Yes, there is a strong visual storytelling element to the film. But my actors really stepped up to the challenge and were so professional and prepared that it translates these emotional undercurrents in the film, and of course, our main character “nature” also contributed to this visual world. Even in the editing process, I found myself removing even more dialogue because the communication and tension were already there and communicated nonverbally.

Can you discuss the casting process of Gaia and what made the actors perfect for the roles in your eyes?

Jaco Bouwer: I’ve worked with Monique Rockman a few times before, so I knew her and her work, so I was happy to collaborate with her again. I think both me and Tertius Kapp developed the film with Carel Nel in mind from the beginning, and I knew Carel from my theatre work in the past.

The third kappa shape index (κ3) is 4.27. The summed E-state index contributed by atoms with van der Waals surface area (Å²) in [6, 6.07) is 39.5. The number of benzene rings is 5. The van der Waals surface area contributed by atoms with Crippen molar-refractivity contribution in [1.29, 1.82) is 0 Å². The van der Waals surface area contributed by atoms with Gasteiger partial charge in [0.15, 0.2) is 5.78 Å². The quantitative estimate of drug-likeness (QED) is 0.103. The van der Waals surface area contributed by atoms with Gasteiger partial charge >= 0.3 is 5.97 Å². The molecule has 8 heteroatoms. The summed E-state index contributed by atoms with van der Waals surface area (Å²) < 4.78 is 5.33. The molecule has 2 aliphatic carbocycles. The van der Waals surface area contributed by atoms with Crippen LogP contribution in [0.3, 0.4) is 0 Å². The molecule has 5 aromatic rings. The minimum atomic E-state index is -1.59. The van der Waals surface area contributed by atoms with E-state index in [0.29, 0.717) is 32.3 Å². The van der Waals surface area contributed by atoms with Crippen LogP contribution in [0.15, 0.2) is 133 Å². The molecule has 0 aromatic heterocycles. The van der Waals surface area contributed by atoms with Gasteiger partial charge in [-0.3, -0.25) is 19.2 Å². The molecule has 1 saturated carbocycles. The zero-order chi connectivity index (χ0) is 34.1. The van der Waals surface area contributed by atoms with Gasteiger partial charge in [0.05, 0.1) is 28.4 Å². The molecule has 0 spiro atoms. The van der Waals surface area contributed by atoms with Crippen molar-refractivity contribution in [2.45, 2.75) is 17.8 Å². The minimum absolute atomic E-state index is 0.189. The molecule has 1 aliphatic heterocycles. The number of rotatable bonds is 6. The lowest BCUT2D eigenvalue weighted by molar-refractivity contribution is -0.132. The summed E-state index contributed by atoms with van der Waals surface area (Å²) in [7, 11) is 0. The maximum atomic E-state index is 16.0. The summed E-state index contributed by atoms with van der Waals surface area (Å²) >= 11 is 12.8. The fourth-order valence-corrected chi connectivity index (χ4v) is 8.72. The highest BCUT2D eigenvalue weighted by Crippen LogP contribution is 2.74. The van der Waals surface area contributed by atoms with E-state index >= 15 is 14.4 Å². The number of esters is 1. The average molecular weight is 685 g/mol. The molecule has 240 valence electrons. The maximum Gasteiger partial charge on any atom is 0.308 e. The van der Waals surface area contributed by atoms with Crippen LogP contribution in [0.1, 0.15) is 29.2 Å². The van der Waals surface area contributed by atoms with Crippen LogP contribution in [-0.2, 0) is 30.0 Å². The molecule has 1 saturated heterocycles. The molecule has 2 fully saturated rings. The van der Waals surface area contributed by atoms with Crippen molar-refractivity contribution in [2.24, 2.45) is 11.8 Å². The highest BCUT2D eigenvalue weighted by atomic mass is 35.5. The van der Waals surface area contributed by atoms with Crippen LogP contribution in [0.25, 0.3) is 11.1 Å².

I saw that you filmed this in South Africa—what kinds of challenges did you and your crew face throughout production?

Jaco Bouwer: We shot this film in a primordial forest in South Africa, where you could really get the sense of something there that’s… older, greater than humanity. The location where we shot all the Gaia tree scenes was about a four-kilometer trek by foot only through the forest and on a slope of about 50 degrees. It was so slippery that I myself had three wipeouts on the first day. All gear and camera had to be carried down that valley, and every time we did a new camera setup or angle, all had to be moved again. We were really fighting with nature on those days, especially shooting one of the main action fight sequences on this steep incline.

We also kept the crew as small as possible because we knew it would be very physical for all, and keeping the crew small enabled us to really be mobile. We also didn’t use any big camera equipment because of the terrain, which I think also contributed to the visual style of the film.

There’s such a naturalism to how Gaia looks, especially because you had to often rely mostly on natural light sources. Can you talk about collaborating with your DP and the approach that you took in terms of capturing this natural beauty and terror at the heart of Gaia?